- Arbitral Award
- ICC International Court of Arbitration 9771
SALES CONTRACT - BETWEEN AN ITALIAN AND TWO CYPRIOT COMPANIES - DELIVERY OF NON-CONFORMING GOODS - CLAIM FOR DAMAGES INCLUDING INTEREST ON DAMAGES FROM THE TIME OF BREACH - REFERENCE IN CLAIM TO ARTICLE 7.4.10 OF THE UNIDROIT PRINCIPLES
CONTRACT SILENT AS TO THE APPLICABLE LAW - ARBITRAL TRIBUNAL DECIDES IN FAVOUR OF CLAIMANT WITHOUT EXPRESSLY REFERRING TO EITHER A PARTICULAR DOMESTIC LAW OR TO THE UNIDROIT PRINCIPLES
Claimant, an Italian company, sued Defendants, two Cypriot companies, for damages for their failure to deliver goods in conformity with the contractual specifications. Claimant requested, among others, interest on the amount of damages claimed from the time of the breach of the contract and, in support of such request, it referred to Article 7.4.10 of the UNIDROIT Principles.
The contract was silent as to the applicable law nor did the Arbitral Tribunal determine any domestic law as the applicable law. Without expressly referring to the UNIDROIT Principles, the Arbitral Tribunal decided that Claimant was entitled to interest on the damages claimed.
The Sole Arbitrator makes the following determination in regard to the damages claimed.
In these proceedings the Claimant has claimed damages, which have been denied by the Defendants as follows:
(i) Loss of profit
The Claimant claims that it has suffered a loss relating to the reduced value of the goods delivered which it was unable to sell at the original price had the goods been in conformity with the contractual specifications. The Claimant has produced evidence in the form of invoices to, and correspondence with, its customer..., which state that the originally agreed purchase price was 80 USD/MT and that this price was reduced and finally determined to be 48.50 USD/MT, thus creating an aggregate loss of USD 89,652.94 to the Claimant as compared to its initial sale.
The Sole Arbitrator is satisfied that the Claimant in fact sold the goods delivered at a loss as evidenced by the documents presented in these proceedings.
The Defendants have not objected to these calculations specifically per se but only in general tenns stating that it was unclear what amount was claimed.
The Claimant has admitted that from such amount the Defendants have already settled USD 30,000 and that the Defendants further should be credited the waiver made by [Defendant 2] for the Defendants for additional payment of the remaining 10% for the delivery amounting to USD 8,716.43 as specified in the invoice for such amount. Thus the Claimant effectively is claiming USD 50,936.51 in these proceedings.
The Sole Arbitrator finds that the Claimant shall be entitled to recover damages for the loss suffered due to the lack of quality of the goods with an amount of USD 50,936.51.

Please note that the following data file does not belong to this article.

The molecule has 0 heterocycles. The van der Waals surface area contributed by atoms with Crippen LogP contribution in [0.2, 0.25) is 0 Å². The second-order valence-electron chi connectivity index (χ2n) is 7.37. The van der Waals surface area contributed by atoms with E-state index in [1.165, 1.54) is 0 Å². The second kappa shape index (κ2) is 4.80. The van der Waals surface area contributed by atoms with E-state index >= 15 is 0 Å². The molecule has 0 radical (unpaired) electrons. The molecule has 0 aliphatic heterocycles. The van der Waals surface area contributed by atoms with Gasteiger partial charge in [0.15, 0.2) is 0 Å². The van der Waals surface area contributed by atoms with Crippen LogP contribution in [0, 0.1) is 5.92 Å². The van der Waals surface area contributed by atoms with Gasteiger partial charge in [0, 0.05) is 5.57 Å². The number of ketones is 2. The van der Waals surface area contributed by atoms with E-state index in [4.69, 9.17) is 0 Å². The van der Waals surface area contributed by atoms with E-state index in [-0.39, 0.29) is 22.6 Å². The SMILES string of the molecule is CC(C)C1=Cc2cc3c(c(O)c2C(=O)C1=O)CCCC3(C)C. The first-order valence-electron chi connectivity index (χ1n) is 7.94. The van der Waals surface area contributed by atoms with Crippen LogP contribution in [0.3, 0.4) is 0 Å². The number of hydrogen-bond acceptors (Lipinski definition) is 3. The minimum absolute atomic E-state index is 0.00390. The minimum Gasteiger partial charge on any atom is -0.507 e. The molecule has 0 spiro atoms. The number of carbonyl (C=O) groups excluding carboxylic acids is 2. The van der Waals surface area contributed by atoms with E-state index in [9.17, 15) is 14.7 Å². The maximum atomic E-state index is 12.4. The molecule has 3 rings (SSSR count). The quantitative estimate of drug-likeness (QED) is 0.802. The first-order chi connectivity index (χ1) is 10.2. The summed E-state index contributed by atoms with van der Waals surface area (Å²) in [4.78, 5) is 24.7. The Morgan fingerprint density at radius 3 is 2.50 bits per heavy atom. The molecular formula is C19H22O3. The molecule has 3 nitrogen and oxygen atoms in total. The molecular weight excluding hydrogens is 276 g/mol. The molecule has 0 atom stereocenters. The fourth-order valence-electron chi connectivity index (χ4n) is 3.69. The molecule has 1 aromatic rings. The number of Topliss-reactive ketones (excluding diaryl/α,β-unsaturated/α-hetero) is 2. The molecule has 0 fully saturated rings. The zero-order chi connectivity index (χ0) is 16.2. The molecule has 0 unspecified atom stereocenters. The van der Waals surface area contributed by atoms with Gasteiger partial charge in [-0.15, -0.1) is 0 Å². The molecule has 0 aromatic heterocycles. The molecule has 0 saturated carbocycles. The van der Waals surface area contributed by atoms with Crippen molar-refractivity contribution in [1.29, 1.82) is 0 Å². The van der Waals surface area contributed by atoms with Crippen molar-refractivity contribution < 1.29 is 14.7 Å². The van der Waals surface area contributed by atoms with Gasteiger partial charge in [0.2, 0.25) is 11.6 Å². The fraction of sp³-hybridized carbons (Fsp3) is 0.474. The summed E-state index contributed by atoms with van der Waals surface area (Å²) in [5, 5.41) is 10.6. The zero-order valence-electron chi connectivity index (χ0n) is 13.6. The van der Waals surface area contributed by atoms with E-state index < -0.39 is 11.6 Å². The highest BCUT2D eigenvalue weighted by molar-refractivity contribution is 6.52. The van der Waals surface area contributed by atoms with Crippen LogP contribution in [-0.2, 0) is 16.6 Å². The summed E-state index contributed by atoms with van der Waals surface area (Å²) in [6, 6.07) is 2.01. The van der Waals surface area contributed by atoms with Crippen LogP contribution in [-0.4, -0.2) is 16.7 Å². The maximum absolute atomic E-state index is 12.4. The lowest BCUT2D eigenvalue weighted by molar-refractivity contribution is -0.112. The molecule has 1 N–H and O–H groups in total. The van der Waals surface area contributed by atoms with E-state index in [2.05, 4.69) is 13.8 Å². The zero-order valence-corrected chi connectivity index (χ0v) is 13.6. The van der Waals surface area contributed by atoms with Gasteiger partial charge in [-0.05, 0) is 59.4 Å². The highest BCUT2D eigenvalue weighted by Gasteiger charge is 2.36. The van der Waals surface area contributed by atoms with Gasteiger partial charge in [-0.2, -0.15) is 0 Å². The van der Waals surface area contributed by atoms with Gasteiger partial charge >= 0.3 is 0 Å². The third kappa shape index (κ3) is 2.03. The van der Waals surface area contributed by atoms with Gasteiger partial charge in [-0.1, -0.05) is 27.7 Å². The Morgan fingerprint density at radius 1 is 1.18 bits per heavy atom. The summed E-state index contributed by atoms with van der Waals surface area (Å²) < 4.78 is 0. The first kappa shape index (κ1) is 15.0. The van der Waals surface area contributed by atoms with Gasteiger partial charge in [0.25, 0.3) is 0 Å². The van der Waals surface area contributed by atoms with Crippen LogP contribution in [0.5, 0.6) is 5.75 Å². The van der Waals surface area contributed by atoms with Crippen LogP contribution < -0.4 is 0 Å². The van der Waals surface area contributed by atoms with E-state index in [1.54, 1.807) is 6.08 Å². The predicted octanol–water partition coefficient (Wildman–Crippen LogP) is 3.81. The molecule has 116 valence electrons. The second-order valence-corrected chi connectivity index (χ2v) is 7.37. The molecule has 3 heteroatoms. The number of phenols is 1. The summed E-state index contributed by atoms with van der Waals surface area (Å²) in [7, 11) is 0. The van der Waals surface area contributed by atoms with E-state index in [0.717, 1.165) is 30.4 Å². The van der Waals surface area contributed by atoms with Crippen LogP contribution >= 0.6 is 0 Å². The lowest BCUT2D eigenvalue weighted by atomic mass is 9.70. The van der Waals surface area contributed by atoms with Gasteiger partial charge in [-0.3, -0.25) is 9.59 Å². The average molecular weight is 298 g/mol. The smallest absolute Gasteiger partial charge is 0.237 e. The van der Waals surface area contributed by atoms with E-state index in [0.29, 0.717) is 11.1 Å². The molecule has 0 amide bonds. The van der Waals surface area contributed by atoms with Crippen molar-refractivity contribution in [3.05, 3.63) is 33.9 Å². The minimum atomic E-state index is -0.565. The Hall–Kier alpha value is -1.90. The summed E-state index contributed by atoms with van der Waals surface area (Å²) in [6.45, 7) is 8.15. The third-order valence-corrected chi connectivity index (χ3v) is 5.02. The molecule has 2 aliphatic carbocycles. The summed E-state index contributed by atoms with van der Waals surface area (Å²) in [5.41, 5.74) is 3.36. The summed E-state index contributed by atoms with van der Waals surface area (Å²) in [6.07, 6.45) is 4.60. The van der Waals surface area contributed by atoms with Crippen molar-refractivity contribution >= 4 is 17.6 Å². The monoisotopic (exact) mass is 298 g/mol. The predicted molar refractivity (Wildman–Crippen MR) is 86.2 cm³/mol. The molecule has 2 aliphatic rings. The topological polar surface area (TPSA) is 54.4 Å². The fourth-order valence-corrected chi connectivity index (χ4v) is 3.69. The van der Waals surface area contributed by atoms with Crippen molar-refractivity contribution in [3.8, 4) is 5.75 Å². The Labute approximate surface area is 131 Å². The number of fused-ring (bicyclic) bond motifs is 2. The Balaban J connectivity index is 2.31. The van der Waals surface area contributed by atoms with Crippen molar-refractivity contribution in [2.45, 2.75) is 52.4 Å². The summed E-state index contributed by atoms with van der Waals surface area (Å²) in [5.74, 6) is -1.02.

The Claimant has alleged that the Defendants during the negotiations following the discovery of the defective delivery of the goods accepted that the Claimant had suffered damages in the amount of USD 80,000 and also undertook to compensate such losses. The Claimant has maintained that this is evidenced by the payment of USD 30.000. The Sole Arbitrator cannot, against the objection of the Defendants and failing any substantial evidence in support thereof, find that the Defendants have made such an undertaking.
In addition, the Claimant requests interest on the advance payment originally made to the Defendants in the amount of USD 154,473.75 from the date of the termination of the Contract or alternatively from the date of the Claimant's request for repayment and interest on the amount USD 89,652.94 from the time of the breach of Contract in accordance to Article 7.4. 10 of the UNIDROIT Principles of International Commercial Contracts.
In the alternative the Claimant claims interest on the damages in general.
On the issue of interest the Claimant has not stated any reason why it should be entitled to interest on the amount of USD 154,473.75. Even less so is there any motivation why interest should be calculated from the Claimant's request for reimbursement of the amount paid as advance payment in view of the fact that the Claimant did not, in the opinion of the Sole Arbitrator prove that it did terminate the Contract and retum the goods. Instead the Claimant has claimed damages in these proceedings. This claim for interest on the advance payments is denied. The Sole Arbitrator finds that interest may only be calculated on the damages claimed.
(iii) Other damages
Finally, the Claimant has claimed "other damages" for the loss of reputation to be determined in these proceedings. The Claimant has requested the Sole Arbitrator to resolve this issue on the basis of "ex aequo et bono".
According to the ICC Rules an arbitrator may not base any decision on the principle of "ex aequo et bono" unless expressly authorised. This is furthermore repeated in the Terms of Reference agreed and signed between the parties in these proceedings. No such agreement has been made. In addition, no other damages or the loss of reputation have been presented or evidenced in these proceedings either to the amount or otherwise. In any arbitration it is a fundamental principle that each party shall have the possibility to present its case and to respond to any claim made against it. Should the Sole Arbitrator award other damages then the Defendant would clearly not have been given such opportunity.
The Sole Arbitrator therefore has no basis on which to determine, or even less award, any damages under this heading. The claim for "other damages" is therefore denied.}}
Excerpt in ICC International Court of Arbitration Bulletin, 2005 Special Supplement, pp. 76-77.}}